So it matters a great deal that the LRC website published Cushman's conspiracy article; and it also matters that they quickly deleted Cushman's article after I highlighted it on social media on Monday. The article disappeared from both the LRC and Labour Briefing websites within 24 hours of my posts drawing attention to it (the links above are to the Google Cache versions).

Both websites should be applauded for remedying their earlier action by removing the offending article, but there is an important question about what happens next. It is not enough just to sweep this under the carpet and move on. There ought to be consequences for antisemitism in any respectable political organisation.

There has been no explanation why the article was removed by LRC and Labour Briefing. It could be that senior people in both organisations agree the article was antisemitic and removed it on that basis; or perhaps they thought it was embarrassing for their websites to describe the Labour Party in such pejorative terms; or perhaps it was removed for some other reason.  It is important that LRC and Labour Briefing clarify this point, because it makes a difference why it was taken down. To simply disappear the article without an explanation is not good enough.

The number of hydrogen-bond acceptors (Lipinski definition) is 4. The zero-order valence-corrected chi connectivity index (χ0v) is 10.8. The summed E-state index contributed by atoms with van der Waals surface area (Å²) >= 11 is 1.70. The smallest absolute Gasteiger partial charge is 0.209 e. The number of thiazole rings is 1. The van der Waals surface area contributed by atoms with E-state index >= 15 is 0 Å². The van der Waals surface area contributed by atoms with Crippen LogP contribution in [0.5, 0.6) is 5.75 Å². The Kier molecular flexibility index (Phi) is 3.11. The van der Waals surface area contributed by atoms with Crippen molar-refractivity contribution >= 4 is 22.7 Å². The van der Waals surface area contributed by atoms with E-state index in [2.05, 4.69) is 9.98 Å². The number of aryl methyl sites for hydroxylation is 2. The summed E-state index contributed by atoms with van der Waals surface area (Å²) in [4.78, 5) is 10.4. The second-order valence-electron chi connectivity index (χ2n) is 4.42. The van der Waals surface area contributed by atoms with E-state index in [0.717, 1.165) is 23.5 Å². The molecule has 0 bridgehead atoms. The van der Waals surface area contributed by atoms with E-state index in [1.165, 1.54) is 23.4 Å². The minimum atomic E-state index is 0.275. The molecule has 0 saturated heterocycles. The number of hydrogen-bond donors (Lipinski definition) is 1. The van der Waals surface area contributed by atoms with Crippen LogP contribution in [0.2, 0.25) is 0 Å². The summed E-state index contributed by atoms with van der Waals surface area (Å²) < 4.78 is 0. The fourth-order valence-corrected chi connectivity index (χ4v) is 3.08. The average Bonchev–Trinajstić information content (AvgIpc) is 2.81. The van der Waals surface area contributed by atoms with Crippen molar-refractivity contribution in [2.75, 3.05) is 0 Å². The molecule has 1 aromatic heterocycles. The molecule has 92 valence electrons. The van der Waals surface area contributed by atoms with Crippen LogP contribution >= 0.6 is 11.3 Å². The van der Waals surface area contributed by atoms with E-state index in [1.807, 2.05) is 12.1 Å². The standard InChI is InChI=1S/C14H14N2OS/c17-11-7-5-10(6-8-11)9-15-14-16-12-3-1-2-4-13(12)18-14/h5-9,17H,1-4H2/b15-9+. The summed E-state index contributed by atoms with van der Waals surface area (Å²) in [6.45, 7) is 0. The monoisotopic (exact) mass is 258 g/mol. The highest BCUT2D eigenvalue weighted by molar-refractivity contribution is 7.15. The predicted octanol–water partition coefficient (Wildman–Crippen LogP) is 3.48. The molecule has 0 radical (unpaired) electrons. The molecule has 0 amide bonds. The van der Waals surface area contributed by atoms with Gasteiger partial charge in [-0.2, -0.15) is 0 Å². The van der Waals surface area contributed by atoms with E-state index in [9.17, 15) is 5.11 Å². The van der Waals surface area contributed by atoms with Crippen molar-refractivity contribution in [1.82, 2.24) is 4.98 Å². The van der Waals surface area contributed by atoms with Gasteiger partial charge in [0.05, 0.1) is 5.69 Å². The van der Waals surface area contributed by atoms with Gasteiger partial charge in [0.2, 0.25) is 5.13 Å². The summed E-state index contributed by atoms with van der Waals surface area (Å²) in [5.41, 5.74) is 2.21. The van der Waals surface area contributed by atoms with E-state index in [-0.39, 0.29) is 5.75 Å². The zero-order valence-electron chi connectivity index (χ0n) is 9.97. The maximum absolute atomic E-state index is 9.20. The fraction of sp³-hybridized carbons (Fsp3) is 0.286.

For example, if the article was removed on the grounds that it was antisemitic, then that, surely, must have consequences for Mike Cushman. Is he still welcome to write for LRC and Labour Briefing? Will other pro-Palestinian campaigners still share platforms with him? If he is a member of the Labour Party, should he remain so? How many antisemitic ideas or attitudes does a person need to express, before others on the left decide not to associate with him? We are repeatedly assured that the left is a place where antisemitism is not tolerated. These are the concrete actions that would demonstrate whether this promise means anything at all.

The lack of disciplinary action against those in the Oxford University Labour Club who were found to have expressed antisemitic attitudes, and the widespread disgust at this lack of action in the Jewish community, shows the damage that is done when there are no consequences for antisemitism.